Future Plans

Building a home with Legos
Building a home with Legos is just one of many activities offered at the 2023 Citizens Summit. The summit gave people a chance to say what they want to see in the future in their city. CITY OF PORT ST. LUCIE PHOTOS

Port St. Lucie residents had a little fun while looking to the serious business of charting the city’s future


It looked more like a festival than serious city business with a dance team performance, bands, yoga demonstrations and giveaways in front of Port St. Lucie Community Center.

Turned out, it wasn’t a festival. Instead, it was the day of the annual Citizen Summit when residents get to tell the city what their priorities are for the future. The festivities were to entice more people to show up.

It worked. An all-time record number of people came to have fun and opine on everything from traffic to transportation, parks to the arts, and all else that affects them.

Inside, visitors found a speeding prevention simulator, four educational kids zones, a scavenger hunt, refreshments and about 50 project managers to answer their questions about the city’s plans and answer poll questions on matters ranging from traffic calming to streetlights to public art and taxes.

“More than 800 residents dropped into the community center in February to share ideas, chat with city staff and become co-creators in the city’s future,” said city spokeswoman Melissa Yumas. The event collected almost 3,000 responses to poll questions and more than 1,000 comments from residents almost all of whom live within city boundaries.

In contrast, in 2022 just 175 people attended. There were two events, one online that drew 75 people and another at the MIDFLORIDA Credit Union Event Center that attracted about 100 people. To be fair, the second was on a windy day, and was held outside due to COVID-19.


The city gleans valuable information from these sessions and matches it with the goals on the Strategic Plan to help decide what areas to focus on in the coming years. 

One of the most enjoyable ways to determine the residents’ priorities was to give each person $100 in “PSL Bucks” to spend based on what’s most important to them. In the end, their spending reached $27,320. The top expenditure was $3,100 for parks and preserves development. The next closest was $2,490 on improving water quality. Third was advancing culture and the arts. Fourth was improving safety and fifth was planning roadways.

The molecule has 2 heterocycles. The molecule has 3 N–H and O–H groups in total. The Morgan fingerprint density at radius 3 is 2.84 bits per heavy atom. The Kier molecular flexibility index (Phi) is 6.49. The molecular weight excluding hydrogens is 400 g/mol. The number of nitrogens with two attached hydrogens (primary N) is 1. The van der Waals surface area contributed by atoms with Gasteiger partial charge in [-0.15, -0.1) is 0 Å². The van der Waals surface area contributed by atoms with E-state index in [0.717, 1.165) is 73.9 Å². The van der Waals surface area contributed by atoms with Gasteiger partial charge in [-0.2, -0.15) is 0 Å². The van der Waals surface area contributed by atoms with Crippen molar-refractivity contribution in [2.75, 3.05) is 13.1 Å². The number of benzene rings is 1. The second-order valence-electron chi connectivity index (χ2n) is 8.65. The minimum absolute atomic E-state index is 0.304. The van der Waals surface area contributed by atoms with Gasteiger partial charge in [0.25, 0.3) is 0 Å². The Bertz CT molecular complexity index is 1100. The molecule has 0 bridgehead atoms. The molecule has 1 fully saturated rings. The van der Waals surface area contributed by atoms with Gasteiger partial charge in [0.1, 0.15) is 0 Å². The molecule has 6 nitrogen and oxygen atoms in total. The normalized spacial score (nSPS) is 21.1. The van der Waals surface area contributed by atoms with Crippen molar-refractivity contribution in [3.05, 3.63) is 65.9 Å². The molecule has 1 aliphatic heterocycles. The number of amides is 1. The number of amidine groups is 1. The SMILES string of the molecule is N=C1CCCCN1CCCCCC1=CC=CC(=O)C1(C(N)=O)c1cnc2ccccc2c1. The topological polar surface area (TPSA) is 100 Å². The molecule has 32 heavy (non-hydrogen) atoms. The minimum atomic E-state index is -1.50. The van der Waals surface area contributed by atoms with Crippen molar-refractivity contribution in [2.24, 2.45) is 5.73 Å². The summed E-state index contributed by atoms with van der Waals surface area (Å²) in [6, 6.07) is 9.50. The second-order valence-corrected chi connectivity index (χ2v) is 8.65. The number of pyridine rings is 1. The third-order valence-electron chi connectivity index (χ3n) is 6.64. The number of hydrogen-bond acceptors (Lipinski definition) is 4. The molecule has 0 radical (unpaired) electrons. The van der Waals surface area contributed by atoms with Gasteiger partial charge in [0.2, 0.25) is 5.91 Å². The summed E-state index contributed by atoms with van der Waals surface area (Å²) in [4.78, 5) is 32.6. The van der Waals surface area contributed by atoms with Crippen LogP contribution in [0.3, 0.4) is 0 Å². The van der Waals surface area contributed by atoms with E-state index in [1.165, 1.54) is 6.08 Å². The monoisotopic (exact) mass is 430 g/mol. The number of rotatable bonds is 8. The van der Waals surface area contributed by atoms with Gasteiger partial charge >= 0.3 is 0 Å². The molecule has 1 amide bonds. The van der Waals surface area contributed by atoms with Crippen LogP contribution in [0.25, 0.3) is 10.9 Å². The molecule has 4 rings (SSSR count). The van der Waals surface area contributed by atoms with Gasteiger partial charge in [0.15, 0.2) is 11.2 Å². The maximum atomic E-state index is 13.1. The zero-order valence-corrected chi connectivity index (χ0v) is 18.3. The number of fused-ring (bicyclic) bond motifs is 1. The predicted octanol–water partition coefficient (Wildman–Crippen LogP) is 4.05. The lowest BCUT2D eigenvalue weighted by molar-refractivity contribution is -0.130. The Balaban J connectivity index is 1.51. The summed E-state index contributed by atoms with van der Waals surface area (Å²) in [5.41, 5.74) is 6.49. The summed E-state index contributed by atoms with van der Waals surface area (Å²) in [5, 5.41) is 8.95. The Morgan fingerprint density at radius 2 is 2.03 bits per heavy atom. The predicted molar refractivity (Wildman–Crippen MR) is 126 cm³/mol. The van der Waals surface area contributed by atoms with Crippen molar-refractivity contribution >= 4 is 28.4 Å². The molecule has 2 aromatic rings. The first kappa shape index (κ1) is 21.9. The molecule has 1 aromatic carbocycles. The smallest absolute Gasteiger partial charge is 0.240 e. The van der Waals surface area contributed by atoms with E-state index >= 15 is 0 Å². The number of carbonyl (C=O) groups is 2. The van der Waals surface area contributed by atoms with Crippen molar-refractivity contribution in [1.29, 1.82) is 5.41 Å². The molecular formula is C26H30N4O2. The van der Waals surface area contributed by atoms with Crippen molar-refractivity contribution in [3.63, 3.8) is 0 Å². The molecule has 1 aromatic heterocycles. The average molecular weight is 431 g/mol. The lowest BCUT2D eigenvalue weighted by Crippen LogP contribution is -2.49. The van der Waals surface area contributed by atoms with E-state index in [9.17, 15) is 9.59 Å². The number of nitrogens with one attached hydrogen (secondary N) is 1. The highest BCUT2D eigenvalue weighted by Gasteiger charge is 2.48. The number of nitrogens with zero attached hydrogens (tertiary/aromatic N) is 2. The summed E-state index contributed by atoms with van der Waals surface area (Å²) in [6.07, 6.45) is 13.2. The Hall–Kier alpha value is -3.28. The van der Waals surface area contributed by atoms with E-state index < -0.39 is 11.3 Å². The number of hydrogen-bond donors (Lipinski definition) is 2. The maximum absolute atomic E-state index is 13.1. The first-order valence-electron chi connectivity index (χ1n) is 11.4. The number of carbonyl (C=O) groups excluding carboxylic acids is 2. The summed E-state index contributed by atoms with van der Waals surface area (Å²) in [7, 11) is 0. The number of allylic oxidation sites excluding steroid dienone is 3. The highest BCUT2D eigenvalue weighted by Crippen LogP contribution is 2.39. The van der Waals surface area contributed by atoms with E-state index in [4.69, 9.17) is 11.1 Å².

Longtime city resident Marty Zientz, who lives near Crosstown Parkway, said his top priority was improving the roads and planning for new ones, calming traffic and easing the rapid growth of the city. “The infrastructure has not kept up with the growth,” he said. 

He remembered when Becker Road was a washboard dirt road and Port St. Lucie Boulevard had just two lanes. “There are traffic jams,” he said. “The roads should have been widened a long time ago, but back then, nobody knew about the growth to come, so you really can’t blame anybody.” 

Slowing growth is a knotty problem, he added, because the city can’t take away people’s right to develop. His thought was to make development so expensive that builders would pull back. But, he added, the developers seem to be happy to pay in order to keep building and making money.

Every person who attended had a chance to use play money to “spend” on features they would most like to see in Port St. Lucie. The largest amount went to Neighborhood Parks and Preserves Development. The least went to facilitating buildout in the western area called Southern Grove.